We Have To Make Up Our Minds What To Do In Iraq
Stephanie A. Bagley, 30, a West Point graduate, a third-generation officer and a beautiful, intelligent woman, is commander of the 21st Military Police Company, which was sent to Iraq last year from Fort Bragg, N.C., with the mission of training Iraqi police to stem the terrorist insurgency.
It has been a disillusioning experience. As the months have passed, Bagley has found that the police she is training are rife with militia and insurgent influences. On Oct. 2, when Sgt. Joseph Walter Perry, 23, a member of Bagley's company, was shot and killed by a sniper in a marketplace, the article says that Bagley was devastated. It was the first fatality in her company, and she is determined it will be the last before the company goes home in December. So, perhaps taking her career in her hands, Bagley decided to withhold her company from such experiences. She is no longer sending it out on dangerous assignments.
Unfortunately, Bagley's experience and disillusionment are by no means uncommon these days among U.S. military forces stationed in Iraq. Since the Mid Term election, in particular, a feeling of uncertainty seems to have settled in as to what the future course for the U.S. in the war will be. Troop morale understandably has suffered, and in the uncertainty, military initiative is at a minimum.
The Baker Commission is expected to report next month. on possible options. Robert Gates may be confirmed as Donald Rumsfeld's replacement as Secretary of Defense by the end of the year. Former Secretary of State Henry Kissinger has been quoted in recent days as saying he no longer feels the war is winnable. But in the meantime, the U.S. war effort is in a state of limbo. Since no future policy has been decided, and the available options range widely from a phased withdrawal of U.S. troops to an increase in troop levels and a new effort to pursue the war, it is not surprising there are a number of Captain Bagleys, loyal to the Army but unwilling to take risks when no one can tell whether the war effort has been worthwhile.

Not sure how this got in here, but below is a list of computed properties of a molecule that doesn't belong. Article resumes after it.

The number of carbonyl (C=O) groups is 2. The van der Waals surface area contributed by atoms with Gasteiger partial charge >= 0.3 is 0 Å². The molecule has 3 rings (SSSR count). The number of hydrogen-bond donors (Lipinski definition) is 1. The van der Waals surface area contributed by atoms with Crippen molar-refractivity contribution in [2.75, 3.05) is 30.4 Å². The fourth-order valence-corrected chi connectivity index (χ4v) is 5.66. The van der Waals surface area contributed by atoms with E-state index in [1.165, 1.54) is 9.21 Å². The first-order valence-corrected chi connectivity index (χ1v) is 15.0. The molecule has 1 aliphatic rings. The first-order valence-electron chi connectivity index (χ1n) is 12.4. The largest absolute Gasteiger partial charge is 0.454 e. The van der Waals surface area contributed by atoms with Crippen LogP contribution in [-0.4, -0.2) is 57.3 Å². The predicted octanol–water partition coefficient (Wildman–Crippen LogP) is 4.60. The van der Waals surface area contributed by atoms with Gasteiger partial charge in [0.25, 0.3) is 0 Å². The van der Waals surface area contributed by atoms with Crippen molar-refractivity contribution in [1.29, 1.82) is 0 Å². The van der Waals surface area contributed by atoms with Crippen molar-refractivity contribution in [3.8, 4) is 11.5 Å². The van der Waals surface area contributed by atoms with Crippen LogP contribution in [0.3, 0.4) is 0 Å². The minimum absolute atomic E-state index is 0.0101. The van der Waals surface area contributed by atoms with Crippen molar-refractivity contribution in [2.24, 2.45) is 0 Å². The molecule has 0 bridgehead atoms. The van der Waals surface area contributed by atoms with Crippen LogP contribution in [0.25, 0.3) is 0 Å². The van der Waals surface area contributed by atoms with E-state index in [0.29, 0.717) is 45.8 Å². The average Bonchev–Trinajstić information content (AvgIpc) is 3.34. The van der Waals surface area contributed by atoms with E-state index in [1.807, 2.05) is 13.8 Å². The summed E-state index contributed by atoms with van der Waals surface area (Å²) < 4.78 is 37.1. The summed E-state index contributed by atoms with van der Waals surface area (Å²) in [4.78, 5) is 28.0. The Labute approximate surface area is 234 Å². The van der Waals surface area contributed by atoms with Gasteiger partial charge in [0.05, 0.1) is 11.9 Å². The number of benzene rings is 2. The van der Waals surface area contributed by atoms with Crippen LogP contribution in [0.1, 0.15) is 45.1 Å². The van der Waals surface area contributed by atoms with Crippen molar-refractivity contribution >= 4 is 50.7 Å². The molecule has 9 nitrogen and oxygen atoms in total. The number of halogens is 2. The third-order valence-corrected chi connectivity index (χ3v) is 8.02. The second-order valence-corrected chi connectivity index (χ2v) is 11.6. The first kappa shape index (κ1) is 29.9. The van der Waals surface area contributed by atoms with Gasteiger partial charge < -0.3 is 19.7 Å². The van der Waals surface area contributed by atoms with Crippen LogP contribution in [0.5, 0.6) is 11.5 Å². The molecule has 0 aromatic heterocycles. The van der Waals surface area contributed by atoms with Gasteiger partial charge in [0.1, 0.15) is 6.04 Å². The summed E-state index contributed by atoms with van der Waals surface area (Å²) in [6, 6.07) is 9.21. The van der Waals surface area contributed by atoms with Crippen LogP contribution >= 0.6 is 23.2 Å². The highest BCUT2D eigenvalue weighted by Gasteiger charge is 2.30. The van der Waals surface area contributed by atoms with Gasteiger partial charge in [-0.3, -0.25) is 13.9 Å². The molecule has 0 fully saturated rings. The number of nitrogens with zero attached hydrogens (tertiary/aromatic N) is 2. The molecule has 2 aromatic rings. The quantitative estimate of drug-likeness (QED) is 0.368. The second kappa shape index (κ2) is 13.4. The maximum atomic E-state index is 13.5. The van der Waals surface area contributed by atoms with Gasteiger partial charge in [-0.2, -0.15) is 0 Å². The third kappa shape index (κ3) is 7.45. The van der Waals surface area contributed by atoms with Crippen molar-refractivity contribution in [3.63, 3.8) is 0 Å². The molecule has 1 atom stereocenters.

Officials in Washington owe our 140,000 troops in Iraq and the thousands more being rotated in and out in the next couple of months a decision as soon as possible. It is unfair to them to keep them in such a state of uncertainty.
But it seems increasingly the case that no precipitate American withdrawal is in the cards, and that it is quite likely a new, perhaps revised effort will be made to prevail in the war.
The world is not what New York Times columnist Frank Rich, or the rest of the cut-and-run crowd, wish it is. The consequences of an American withdrawal might be immense and extremely unfavorable to American interests. And there is no majority in the new Congress to compel such a course.
In these circumstances, we have to get off the dime and decide what to do. Sectarian warfare in Iraq is only intensifying. The government of Premier Nouri al-Maliki is hopelessly inept at best and traitorous to the very interests it was created to implement at the worst. This regime, if we stay on, may have to be replaced. Negotiations must be pursued with neighboring states to see if they will cooperate, even to a minor extent, on a future course.
In the meantime, we have to be fair to our troops. They must know soon what the policy is, and what we expect them to do. Then Captain Bagley and the other officers in Iraq can rest a little easier. Right now, Bagley told New York Times writer Kirk Semple she is in "a no-sleep mode."